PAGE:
Open Veterinary Journal

Open Veterinary Journal

Peer-Reviewed Journal 
ISSN 2218-6050 (Online), ISSN 2226-4485 (Print) 

"Case Report"

Use of contrast enhanced ultrasound for the diagnosis of idiopathic renal hematuria in a dog


Pamela Di Donato(1), Tiziana Liuti(2), Jorge Pérez-Accino(2), Silke Salavati Schmitz(2), Alexis Trivino(2) and Maurizio Longo(2*)


1- Centro Traumatologico Ortopedico Veterinario, C.Festa 9, 16011 Arenzano (GE), Italy

2- Royal (Dick) School of Veterinary Studies and Roslin Institute, The University of Edinburgh, Roslin, EH259RG, UK

Abstract

Background: Idiopathic renal hematuria (IRH) generally occurs in healthy large-breed dogs that are <2 years old. It is characterized by recurrent bleeding from the kidneys of unidentified cause. The final diagnosis is reached through exclusion of primary urinary system and systemic causes of hematuria along with the direct visualization by cystoscopy of hematic urine jets at the ureteral orifice.

Case Description: A 8-year-old female neutered Whippet was presented for investigation of a 4-week history of chronic intermittent macroscopic hematuria. Physical examination, systolic blood pressure, extensive laboratory work-up (including coagulation profile and platelet count), urine culture, thoracic & abdominal radiographs, pneumocystogram and double-contrast cystography were all unremarkable. B-mode ultrasound showed no abnormalities apart from moderate amount of suspended echogenic amorphous material visible within the urinary bladder lumen. In the contrast enhanced ultrasound (CEUS) study a large amount of echogenic ill-defined material was noted projecting into the urinary bladder lumen from the right ureterovesical junction in fundamental mode. This material was more conspicuous and markedly contrast enhancing in the harmonic mode. Ultrasound contrast medium has the unique property to strictly remain within the vessels without interstitial trapping or elimination by the kidneys. Indeed, the presence of the micro-bubbles into the urinary tract lumen in CEUS study was interpreted as a direct sign of active urinary tract bleeding. A diagnosis of IRH was reached through CEUS and B-mode ultrasound along with an extensive laboratory work-up and periodic follow-up of the patient. No therapy was administered and at 1-year follow-up, the patient was alive with no current episodes of macroscopic hematuria reported.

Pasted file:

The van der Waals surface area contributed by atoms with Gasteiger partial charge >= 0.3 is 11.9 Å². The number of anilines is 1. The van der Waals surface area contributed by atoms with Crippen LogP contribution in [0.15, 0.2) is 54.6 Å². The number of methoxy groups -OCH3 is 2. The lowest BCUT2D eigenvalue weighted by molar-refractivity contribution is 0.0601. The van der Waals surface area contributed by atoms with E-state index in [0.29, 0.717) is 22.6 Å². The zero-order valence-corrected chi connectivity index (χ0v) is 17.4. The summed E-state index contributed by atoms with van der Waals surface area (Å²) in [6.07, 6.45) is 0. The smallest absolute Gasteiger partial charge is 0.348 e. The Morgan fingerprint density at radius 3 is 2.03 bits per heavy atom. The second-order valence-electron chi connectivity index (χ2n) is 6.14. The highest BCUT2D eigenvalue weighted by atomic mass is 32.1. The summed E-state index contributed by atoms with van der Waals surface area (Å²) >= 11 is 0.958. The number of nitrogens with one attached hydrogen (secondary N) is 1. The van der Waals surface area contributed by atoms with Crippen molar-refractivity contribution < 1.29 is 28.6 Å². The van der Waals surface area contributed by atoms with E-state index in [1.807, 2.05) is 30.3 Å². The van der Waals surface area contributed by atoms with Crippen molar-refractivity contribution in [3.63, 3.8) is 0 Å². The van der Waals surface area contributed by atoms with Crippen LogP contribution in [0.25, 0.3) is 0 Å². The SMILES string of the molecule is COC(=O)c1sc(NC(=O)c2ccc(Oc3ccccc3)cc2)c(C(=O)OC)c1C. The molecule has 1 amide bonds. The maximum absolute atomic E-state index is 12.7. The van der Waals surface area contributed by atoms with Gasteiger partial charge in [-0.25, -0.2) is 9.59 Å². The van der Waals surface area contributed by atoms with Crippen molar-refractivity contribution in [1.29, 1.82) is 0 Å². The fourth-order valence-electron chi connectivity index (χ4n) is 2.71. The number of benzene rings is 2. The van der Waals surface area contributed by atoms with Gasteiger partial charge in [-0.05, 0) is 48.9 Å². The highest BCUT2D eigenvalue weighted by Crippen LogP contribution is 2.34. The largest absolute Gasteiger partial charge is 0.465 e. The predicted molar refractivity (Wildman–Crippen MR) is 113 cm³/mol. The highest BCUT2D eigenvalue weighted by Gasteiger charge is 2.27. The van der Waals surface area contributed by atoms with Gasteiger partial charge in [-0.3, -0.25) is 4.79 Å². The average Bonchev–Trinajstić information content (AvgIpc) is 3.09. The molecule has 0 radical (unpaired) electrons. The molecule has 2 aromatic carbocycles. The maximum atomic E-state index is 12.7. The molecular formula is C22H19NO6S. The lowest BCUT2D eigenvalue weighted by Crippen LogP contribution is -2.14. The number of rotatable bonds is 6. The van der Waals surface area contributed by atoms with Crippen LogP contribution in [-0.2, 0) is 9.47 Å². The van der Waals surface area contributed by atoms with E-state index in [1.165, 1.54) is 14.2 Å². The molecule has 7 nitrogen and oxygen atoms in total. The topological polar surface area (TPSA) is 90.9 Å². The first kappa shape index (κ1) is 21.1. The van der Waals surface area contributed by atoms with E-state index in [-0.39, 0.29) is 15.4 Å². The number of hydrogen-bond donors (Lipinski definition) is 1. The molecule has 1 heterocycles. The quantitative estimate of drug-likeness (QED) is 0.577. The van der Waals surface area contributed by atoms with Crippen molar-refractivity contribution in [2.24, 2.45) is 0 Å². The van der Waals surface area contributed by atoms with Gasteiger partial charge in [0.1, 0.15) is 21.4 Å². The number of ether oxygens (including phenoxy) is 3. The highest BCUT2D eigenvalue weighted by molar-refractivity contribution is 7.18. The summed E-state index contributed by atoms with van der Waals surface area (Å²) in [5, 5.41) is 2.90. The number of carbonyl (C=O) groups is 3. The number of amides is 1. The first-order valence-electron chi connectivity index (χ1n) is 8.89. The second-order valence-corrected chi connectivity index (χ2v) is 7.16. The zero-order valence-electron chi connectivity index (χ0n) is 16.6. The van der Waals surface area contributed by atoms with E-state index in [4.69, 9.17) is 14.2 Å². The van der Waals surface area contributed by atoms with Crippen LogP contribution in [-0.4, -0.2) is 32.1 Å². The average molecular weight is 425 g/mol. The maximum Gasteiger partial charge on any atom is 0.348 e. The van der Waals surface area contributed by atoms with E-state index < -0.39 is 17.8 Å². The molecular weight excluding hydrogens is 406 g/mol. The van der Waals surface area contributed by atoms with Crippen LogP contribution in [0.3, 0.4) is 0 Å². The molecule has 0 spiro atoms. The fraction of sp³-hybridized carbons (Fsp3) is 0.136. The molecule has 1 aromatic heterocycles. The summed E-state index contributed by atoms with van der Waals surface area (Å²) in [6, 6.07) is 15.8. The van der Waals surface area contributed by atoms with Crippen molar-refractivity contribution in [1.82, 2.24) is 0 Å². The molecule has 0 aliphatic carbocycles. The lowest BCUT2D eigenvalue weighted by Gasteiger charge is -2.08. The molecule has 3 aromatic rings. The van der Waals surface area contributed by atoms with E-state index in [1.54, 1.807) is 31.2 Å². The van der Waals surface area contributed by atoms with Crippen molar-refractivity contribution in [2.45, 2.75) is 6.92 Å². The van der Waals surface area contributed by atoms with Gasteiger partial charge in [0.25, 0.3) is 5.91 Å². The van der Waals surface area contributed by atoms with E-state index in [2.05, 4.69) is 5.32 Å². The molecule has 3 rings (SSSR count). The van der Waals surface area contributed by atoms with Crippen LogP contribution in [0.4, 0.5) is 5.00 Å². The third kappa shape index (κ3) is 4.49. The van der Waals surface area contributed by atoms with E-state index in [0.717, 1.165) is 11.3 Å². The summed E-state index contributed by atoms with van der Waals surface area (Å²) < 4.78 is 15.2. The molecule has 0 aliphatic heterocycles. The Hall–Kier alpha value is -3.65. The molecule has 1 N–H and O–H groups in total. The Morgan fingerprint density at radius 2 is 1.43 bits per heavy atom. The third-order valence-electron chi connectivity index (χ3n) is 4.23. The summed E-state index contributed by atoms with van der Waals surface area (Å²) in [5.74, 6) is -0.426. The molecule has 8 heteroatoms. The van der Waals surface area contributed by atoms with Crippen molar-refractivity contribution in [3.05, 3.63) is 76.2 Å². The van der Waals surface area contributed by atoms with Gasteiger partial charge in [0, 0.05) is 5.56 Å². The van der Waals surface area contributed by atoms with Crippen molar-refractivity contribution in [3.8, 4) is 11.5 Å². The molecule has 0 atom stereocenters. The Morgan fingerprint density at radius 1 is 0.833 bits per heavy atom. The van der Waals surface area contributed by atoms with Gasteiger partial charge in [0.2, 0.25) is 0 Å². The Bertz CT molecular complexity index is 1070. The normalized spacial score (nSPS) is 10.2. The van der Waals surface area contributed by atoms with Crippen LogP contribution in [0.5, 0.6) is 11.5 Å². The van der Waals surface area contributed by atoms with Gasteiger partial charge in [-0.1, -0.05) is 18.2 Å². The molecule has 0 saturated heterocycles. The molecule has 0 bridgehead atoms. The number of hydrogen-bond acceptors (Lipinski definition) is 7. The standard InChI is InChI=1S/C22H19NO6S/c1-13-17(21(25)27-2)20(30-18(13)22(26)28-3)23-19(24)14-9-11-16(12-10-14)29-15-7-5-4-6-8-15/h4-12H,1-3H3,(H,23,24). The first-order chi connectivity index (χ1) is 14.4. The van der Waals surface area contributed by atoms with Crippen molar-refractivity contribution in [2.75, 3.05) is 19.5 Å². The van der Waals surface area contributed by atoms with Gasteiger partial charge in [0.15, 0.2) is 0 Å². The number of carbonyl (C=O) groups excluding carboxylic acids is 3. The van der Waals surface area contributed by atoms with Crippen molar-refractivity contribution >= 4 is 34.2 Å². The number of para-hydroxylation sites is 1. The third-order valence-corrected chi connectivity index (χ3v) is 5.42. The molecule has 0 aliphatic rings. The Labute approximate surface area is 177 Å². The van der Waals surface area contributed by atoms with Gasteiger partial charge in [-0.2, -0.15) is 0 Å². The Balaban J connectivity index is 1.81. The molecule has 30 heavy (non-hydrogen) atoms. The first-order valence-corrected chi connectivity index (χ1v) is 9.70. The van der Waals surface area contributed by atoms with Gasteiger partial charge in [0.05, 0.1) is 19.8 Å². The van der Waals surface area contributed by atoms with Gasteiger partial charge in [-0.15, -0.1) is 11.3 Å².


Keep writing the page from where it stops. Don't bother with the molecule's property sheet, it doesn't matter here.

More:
Conclusion: To the authors’ knowledge, this is the first report describing the use of CEUS for characterization of IRH. CEUS could represent a safe, non-invasive, affordable novel alternative technique to cystoscopy or cystotomy for the real-time diagnosis of IRH.

Keywords: Bleeding, Canine, Kidneys, Ureterovesical jet, Urinary bladder.

Cite this paper:

Di Donato P., Liuti, T., Pérez-Accino, J., Schmitz, S.S., Trivino, A. and Longo, M. 2019. Use of contrast enhanced ultrasound for the diagnosis of idiopathic renal hematuria in a dog. Open Vet. J. 9(4), 309-312.